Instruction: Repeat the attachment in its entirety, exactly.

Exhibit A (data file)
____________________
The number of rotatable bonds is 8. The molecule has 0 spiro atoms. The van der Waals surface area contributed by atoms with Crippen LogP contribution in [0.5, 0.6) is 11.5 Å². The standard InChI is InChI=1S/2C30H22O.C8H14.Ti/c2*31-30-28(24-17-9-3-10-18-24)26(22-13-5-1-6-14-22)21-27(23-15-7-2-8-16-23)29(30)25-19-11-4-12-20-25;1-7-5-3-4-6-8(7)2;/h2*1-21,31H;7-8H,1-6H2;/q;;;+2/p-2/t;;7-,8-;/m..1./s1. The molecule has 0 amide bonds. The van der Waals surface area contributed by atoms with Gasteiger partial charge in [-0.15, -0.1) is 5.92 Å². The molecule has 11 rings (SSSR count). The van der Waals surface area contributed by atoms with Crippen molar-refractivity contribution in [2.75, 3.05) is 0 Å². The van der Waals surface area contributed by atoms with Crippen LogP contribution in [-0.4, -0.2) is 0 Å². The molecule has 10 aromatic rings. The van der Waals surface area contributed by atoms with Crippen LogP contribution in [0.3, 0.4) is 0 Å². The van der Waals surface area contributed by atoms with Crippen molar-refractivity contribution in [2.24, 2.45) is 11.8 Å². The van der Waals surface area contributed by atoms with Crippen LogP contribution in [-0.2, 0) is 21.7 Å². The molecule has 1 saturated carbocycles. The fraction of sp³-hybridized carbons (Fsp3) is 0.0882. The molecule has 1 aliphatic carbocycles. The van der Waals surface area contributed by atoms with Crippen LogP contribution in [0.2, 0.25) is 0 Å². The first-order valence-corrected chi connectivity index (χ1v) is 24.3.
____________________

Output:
The number of rotatable bonds is 8. The molecule has 0 spiro atoms. The van der Waals surface area contributed by atoms with Crippen LogP contribution in [0.5, 0.6) is 11.5 Å². The standard InChI is InChI=1S/2C30H22O.C8H14.Ti/c2*31-30-28(24-17-9-3-10-18-24)26(22-13-5-1-6-14-22)21-27(23-15-7-2-8-16-23)29(30)25-19-11-4-12-20-25;1-7-5-3-4-6-8(7)2;/h2*1-21,31H;7-8H,1-6H2;/q;;;+2/p-2/t;;7-,8-;/m..1./s1. The molecule has 0 amide bonds. The van der Waals surface area contributed by atoms with Gasteiger partial charge in [-0.15, -0.1) is 5.92 Å². The molecule has 11 rings (SSSR count). The van der Waals surface area contributed by atoms with Crippen molar-refractivity contribution in [2.75, 3.05) is 0 Å². The van der Waals surface area contributed by atoms with Crippen LogP contribution in [-0.4, -0.2) is 0 Å². The molecule has 10 aromatic rings. The van der Waals surface area contributed by atoms with Crippen LogP contribution in [0.3, 0.4) is 0 Å². The van der Waals surface area contributed by atoms with Crippen molar-refractivity contribution in [2.24, 2.45) is 11.8 Å². The van der Waals surface area contributed by atoms with Crippen LogP contribution in [-0.2, 0) is 21.7 Å². The molecule has 1 saturated carbocycles. The fraction of sp³-hybridized carbons (Fsp3) is 0.0882. The molecule has 1 aliphatic carbocycles. The van der Waals surface area contributed by atoms with Crippen LogP contribution in [0.2, 0.25) is 0 Å². The first-order valence-corrected chi connectivity index (χ1v) is 24.3.